Letter Requesting Full Funding of the Community Oriented Policing Services C.O.P.S
Dear Mr. Chairman and Ranking Member:
As you consider programs that deserve additional resources, we respectfully ask you to fully fund the Community Oriented Policing Services (C.O.P.S) program in the FY2011 Commerce-Justice-Science appropriations bill.
Crime tends to go up at the worst time – when bad economic times cut into crime prevention. With our economy in trouble and state and local budget strained, funding for law enforcement is in a precarious position. A survey by the Police Executive Research Forum last year found that more than a quarter of law enforcement agencies reported implementing a hiring freeze for sworn officers and over half have frozen civilian positions. However, the same survey found that nearly half of police departments reported increases in certain types of crime which they believe is a result of the economic downturn.
Congress created the C.O.P.S. program in the 1990s to address increasing crime rates. The program succeeded in putting over 117,000 more police on the beat. Former Attorney General John Ashcroft described C.O.P.S. as a “miraculous sort of success.” And a 2005 GAO study released stated, “…the evidence indicates that COPS contributed to declines in crime above the levels of declines that would have been expected without it.” Furthermore, it is the most democratic, with a small “D,” anti-crime program Congress ever envisioned because funding is distributed to small communities and large metropolitan cities, such as New York City. In fact, 82 percent of the funding has gone to cities with 50,000 people or less.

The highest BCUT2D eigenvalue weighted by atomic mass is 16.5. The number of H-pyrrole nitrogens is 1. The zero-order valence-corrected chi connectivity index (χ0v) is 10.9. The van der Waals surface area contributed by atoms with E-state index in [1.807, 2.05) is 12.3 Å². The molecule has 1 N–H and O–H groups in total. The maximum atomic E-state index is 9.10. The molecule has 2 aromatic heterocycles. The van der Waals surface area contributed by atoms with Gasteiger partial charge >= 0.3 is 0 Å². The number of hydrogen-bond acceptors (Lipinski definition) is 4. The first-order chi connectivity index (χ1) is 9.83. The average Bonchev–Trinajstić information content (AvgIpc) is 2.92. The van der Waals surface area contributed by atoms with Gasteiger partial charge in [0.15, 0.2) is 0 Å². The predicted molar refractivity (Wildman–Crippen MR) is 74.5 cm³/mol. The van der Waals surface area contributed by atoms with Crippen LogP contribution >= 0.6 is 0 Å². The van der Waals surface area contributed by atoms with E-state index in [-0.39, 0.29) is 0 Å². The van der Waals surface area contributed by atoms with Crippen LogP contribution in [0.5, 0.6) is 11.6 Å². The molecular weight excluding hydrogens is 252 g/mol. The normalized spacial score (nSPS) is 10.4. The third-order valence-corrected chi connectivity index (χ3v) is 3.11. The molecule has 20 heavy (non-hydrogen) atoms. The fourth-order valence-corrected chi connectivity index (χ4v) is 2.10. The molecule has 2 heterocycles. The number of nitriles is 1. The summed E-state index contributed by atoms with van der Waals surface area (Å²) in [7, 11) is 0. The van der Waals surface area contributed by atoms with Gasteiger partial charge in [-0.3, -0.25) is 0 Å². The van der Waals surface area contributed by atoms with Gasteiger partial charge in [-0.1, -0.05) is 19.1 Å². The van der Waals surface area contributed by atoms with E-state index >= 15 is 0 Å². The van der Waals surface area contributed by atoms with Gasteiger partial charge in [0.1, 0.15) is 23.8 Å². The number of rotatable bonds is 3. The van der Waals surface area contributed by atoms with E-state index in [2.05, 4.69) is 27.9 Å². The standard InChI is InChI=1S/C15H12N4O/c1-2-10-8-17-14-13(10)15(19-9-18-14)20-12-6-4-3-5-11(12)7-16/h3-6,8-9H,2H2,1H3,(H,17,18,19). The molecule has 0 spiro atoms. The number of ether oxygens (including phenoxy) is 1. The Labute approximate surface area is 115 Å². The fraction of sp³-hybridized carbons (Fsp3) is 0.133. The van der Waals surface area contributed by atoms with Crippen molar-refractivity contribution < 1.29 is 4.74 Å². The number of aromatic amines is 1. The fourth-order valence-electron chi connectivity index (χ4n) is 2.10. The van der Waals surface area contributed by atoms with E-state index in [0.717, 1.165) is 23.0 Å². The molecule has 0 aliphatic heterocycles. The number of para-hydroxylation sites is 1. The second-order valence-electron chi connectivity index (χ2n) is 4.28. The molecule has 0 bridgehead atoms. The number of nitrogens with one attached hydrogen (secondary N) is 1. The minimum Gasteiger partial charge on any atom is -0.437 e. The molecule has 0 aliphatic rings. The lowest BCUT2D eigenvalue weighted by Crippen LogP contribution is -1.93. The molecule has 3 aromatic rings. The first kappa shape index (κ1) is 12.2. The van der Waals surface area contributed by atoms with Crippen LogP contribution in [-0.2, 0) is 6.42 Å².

After receiving more than $1 billion each year in the late 1990s, funding for the C.O.P.S. program was cut significantly until the $1 billion for the C.O.P.S. hiring program in the American Recovery and Reinvestment Act hired nearly 6,000 police officers. Last year, approximately 1,400 officers will be hired or retained due to the $298 million the committee provided.
C.O.P.S enjoys the support of all the nation’s major law enforcement organizations and was reauthorized as part of the Violence Against Women and Department of Justice Reauthorization Act of 2005. The program has benefited communities large and small across the nation and enjoys strong, bipartisan support.
We hope you will do everything possible to ensure that this program receives full funding in the FY2011 Commerce-Justice-Science appropriations bill.